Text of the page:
Hi Ann –
Here’s something to file away under CONSILIENCE:
U.S. constitutional and constitutional criminal law have a doctrine called vagueness. A statute is void for vagueness if it does not clearly communicate its purpose to a person of average intelligence. In other words, a criminal statute must be intelligible to the workaday layman before it can impose criminal liability. Notice is a cornerstone of statutory criminal law. Vague, equivocal statutes that can be understood any number of ways are ripe for abuse by overly zealous prosecutors and political enemies.
There are similar doctrines for other areas of the civil law, such as real property. If a deed fails to sufficiently identify a parcel of land, any conveyance under that deed is void. It is void for vagueness.
Pope Benedict’s resignation purported to affirmatively renounce something, but since the Code of Canon Law goes out of its way to distinguish between munus and ministerium, merely renouncing one while implicitly retaining the other was ambiguous. His post-“resignation” acts further equivocated his intention. The entire post-event explanation was also vague. Novus Ordo Church™ says that the resignation was just like that of any other emeritus bishop (an infelicitous term so generously bequeathed to us by the springtime of Vatican II) who merely “retires” from the active ministry of his diocese. +Ganswein, on the other hand, apparently with Benedict’s blessing, laughably (sacrilegiously?) likens the move to the Immaculate Conception.
Applying the doctrine of vagueness: Ten years later, people of even above-average intelligence cannot understand or agree to the effect of Benedict’s “resignation.” The “resignation” failed to communicate Benedict’s intentions in a clear manner. Therefore, the Church cannot be bound by it. It is void for vagueness.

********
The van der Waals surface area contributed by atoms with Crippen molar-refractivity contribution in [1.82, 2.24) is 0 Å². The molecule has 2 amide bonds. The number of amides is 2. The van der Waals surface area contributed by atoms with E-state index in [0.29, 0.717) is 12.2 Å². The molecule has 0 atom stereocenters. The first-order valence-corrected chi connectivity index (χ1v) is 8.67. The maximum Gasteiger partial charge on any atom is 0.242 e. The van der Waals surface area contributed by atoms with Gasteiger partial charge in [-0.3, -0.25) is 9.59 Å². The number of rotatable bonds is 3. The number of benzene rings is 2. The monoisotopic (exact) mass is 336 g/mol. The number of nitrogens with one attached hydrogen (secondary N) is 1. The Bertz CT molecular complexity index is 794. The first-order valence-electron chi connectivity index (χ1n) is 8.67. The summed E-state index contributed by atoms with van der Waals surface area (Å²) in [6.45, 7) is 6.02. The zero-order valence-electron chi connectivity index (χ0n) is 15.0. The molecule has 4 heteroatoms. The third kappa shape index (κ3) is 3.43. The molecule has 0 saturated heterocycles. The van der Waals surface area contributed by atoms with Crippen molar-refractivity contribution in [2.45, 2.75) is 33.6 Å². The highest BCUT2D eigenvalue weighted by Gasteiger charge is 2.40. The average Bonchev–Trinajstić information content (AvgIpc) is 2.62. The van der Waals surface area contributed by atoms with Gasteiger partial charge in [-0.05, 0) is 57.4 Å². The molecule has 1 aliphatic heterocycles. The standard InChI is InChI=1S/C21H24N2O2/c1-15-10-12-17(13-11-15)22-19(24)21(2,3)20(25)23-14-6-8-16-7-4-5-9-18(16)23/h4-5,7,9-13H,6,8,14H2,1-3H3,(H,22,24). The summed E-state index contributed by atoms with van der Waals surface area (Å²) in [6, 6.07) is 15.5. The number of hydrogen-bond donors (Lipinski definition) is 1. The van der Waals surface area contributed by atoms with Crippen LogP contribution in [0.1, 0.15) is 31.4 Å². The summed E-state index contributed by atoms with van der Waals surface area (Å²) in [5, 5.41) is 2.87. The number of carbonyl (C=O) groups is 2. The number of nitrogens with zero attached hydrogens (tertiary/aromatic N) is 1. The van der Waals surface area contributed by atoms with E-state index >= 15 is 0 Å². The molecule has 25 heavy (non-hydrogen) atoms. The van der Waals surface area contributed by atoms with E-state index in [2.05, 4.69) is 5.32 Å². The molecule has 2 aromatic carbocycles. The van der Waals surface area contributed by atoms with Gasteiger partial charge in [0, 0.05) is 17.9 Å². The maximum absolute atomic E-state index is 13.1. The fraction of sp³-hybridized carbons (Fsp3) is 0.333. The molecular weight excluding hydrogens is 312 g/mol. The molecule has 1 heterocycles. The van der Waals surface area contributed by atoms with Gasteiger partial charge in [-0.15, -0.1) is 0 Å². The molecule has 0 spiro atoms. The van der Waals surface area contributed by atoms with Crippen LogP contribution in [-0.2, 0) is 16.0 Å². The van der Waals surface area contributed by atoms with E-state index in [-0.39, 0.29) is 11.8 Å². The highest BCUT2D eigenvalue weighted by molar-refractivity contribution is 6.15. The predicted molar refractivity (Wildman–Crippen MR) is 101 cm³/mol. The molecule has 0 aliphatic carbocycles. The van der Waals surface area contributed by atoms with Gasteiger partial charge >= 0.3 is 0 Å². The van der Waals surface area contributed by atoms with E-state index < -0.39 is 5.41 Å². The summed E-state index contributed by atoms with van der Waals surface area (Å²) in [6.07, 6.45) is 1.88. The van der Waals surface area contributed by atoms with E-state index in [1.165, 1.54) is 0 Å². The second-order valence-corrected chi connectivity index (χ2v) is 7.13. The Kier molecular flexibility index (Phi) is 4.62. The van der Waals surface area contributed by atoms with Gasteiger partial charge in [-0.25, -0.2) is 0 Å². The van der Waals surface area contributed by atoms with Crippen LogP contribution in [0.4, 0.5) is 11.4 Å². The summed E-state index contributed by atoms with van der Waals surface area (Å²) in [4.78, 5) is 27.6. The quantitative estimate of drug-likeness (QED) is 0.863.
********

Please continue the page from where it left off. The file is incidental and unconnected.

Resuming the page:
Were it possible to bifurcate the papacy (it is not, and never will be – HYPOTHETICAL HERE), his declaration and the manifestation of his “resignation” would still likely be void for vagueness given the inexactitude of his words in the declaration and the incongruity between what he said and how he manifested what he said. In any event, what he apparently intended was, in fact, substantially erroneous and invalid by the law itself. Even if Benedict had clearly and unequivocally communicated his intent to bifurcate the papacy, it still would have been void for substantial error. I raise the vagueness doctrine not as the true invalidating factor, but simply as yet another point of attack. Remember, this is for the consilience file wherein we operate on two different planes yet manage to arrive at the same endpoint. The same endpoint here? Invalidity.
Ideally, the Church will formulate an analogous doctrine and assert it against the Second Vatican Council and most everything following. What word could sum up the “teachings” of Novus Ordo Church™ better than “vague”? Legally speaking, what is vagueness other than chaos—Satan’s MO?
The Second Vatican Council is essentially self-negating. It says everything; it says nothing. People of above-average intelligence have collectively made millions of dollars and spilled oceans of ink trying—and failing miserably—to explain what the Council “rEaLly mEaNt!” We can do it a lot cheaper and with a 100% success rate: The Second Vatican Council means whatever the hell anyone from Cardinal Ottaviani, God rest his soul, to James Martin, S.J. wants it to. It has caused chaos because it is vague. It should be declared null and void. It should be VOIDED FOR VAGUENESS.